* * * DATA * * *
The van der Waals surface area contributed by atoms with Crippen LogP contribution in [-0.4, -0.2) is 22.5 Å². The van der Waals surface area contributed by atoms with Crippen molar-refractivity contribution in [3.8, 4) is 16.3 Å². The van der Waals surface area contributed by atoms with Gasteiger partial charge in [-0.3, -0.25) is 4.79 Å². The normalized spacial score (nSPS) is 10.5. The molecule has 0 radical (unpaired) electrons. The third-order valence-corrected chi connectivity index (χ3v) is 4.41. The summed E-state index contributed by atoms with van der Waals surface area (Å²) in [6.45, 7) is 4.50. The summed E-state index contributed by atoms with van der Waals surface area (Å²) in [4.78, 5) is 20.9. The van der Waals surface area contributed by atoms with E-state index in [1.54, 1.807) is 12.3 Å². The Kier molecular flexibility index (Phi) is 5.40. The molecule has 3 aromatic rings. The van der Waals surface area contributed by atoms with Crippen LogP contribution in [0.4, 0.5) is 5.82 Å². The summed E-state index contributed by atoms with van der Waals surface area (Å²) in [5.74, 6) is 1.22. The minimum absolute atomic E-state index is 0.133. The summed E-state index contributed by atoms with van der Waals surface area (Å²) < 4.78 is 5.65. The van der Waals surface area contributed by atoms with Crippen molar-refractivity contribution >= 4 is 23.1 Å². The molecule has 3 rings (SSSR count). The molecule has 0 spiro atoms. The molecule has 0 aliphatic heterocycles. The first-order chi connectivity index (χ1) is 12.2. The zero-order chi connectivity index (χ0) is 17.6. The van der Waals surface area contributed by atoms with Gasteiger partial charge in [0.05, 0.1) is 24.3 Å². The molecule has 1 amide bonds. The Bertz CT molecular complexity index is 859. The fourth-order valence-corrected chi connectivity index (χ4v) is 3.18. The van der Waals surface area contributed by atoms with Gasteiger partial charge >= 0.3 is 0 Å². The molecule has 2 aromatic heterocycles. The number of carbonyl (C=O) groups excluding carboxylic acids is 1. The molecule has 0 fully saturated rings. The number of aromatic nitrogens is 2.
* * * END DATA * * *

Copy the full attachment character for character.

The van der Waals surface area contributed by atoms with Crippen LogP contribution in [-0.4, -0.2) is 22.5 Å². The van der Waals surface area contributed by atoms with Crippen molar-refractivity contribution in [3.8, 4) is 16.3 Å². The van der Waals surface area contributed by atoms with Gasteiger partial charge in [-0.3, -0.25) is 4.79 Å². The normalized spacial score (nSPS) is 10.5. The molecule has 0 radical (unpaired) electrons. The third-order valence-corrected chi connectivity index (χ3v) is 4.41. The summed E-state index contributed by atoms with van der Waals surface area (Å²) in [6.45, 7) is 4.50. The summed E-state index contributed by atoms with van der Waals surface area (Å²) in [4.78, 5) is 20.9. The van der Waals surface area contributed by atoms with E-state index in [1.54, 1.807) is 12.3 Å². The Kier molecular flexibility index (Phi) is 5.40. The molecule has 3 aromatic rings. The van der Waals surface area contributed by atoms with Crippen LogP contribution in [0.4, 0.5) is 5.82 Å². The summed E-state index contributed by atoms with van der Waals surface area (Å²) in [5.74, 6) is 1.22. The minimum absolute atomic E-state index is 0.133. The summed E-state index contributed by atoms with van der Waals surface area (Å²) < 4.78 is 5.65. The van der Waals surface area contributed by atoms with Crippen molar-refractivity contribution >= 4 is 23.1 Å². The molecule has 3 rings (SSSR count). The molecule has 0 spiro atoms. The molecule has 0 aliphatic heterocycles. The first-order chi connectivity index (χ1) is 12.2. The zero-order chi connectivity index (χ0) is 17.6. The van der Waals surface area contributed by atoms with Gasteiger partial charge in [0.05, 0.1) is 24.3 Å². The molecule has 1 amide bonds. The Bertz CT molecular complexity index is 859. The fourth-order valence-corrected chi connectivity index (χ4v) is 3.18. The van der Waals surface area contributed by atoms with Gasteiger partial charge >= 0.3 is 0 Å². The molecule has 2 aromatic heterocycles. The number of carbonyl (C=O) groups excluding carboxylic acids is 1. The molecule has 0 fully saturated rings. The number of aromatic nitrogens is 2.